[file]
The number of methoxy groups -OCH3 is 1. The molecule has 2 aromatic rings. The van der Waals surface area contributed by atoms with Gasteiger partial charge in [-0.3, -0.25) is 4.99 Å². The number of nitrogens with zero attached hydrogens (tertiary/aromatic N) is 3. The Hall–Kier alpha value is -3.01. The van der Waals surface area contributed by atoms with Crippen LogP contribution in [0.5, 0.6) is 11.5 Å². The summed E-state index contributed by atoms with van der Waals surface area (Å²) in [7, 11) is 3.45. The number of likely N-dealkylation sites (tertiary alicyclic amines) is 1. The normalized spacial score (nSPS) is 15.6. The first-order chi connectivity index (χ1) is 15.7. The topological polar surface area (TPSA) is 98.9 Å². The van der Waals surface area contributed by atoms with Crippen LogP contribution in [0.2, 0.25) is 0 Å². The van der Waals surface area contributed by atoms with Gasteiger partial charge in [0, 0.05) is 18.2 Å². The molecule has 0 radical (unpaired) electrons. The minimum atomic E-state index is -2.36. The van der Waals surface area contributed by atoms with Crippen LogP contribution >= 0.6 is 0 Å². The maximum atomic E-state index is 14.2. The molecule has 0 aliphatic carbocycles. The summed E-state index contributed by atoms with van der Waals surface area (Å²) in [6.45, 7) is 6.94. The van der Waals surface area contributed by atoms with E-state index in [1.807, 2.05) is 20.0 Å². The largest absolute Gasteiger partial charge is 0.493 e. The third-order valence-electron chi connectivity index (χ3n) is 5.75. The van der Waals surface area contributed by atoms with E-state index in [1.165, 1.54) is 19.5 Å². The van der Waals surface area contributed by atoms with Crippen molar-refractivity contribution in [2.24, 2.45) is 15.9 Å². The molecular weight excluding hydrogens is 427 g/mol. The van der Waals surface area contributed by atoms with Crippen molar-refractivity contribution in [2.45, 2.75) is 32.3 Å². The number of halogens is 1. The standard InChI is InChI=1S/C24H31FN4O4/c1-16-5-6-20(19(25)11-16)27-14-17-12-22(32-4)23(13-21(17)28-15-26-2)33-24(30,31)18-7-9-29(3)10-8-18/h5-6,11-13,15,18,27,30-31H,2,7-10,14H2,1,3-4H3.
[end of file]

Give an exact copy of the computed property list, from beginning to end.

The number of methoxy groups -OCH3 is 1. The molecule has 2 aromatic rings. The van der Waals surface area contributed by atoms with Gasteiger partial charge in [-0.3, -0.25) is 4.99 Å². The number of nitrogens with zero attached hydrogens (tertiary/aromatic N) is 3. The Hall–Kier alpha value is -3.01. The van der Waals surface area contributed by atoms with Crippen LogP contribution in [0.5, 0.6) is 11.5 Å². The summed E-state index contributed by atoms with van der Waals surface area (Å²) in [7, 11) is 3.45. The number of likely N-dealkylation sites (tertiary alicyclic amines) is 1. The normalized spacial score (nSPS) is 15.6. The first-order chi connectivity index (χ1) is 15.7. The topological polar surface area (TPSA) is 98.9 Å². The van der Waals surface area contributed by atoms with Crippen LogP contribution in [0.2, 0.25) is 0 Å². The van der Waals surface area contributed by atoms with Gasteiger partial charge in [0, 0.05) is 18.2 Å². The molecule has 0 radical (unpaired) electrons. The minimum atomic E-state index is -2.36. The van der Waals surface area contributed by atoms with Crippen LogP contribution >= 0.6 is 0 Å². The maximum atomic E-state index is 14.2. The molecule has 0 aliphatic carbocycles. The summed E-state index contributed by atoms with van der Waals surface area (Å²) in [6.45, 7) is 6.94. The van der Waals surface area contributed by atoms with E-state index in [1.807, 2.05) is 20.0 Å². The largest absolute Gasteiger partial charge is 0.493 e. The third-order valence-electron chi connectivity index (χ3n) is 5.75. The van der Waals surface area contributed by atoms with E-state index in [1.165, 1.54) is 19.5 Å². The van der Waals surface area contributed by atoms with Crippen molar-refractivity contribution in [2.24, 2.45) is 15.9 Å². The molecular weight excluding hydrogens is 427 g/mol. The van der Waals surface area contributed by atoms with Crippen molar-refractivity contribution in [2.45, 2.75) is 32.3 Å². The number of halogens is 1. The standard InChI is InChI=1S/C24H31FN4O4/c1-16-5-6-20(19(25)11-16)27-14-17-12-22(32-4)23(13-21(17)28-15-26-2)33-24(30,31)18-7-9-29(3)10-8-18/h5-6,11-13,15,18,27,30-31H,2,7-10,14H2,1,3-4H3.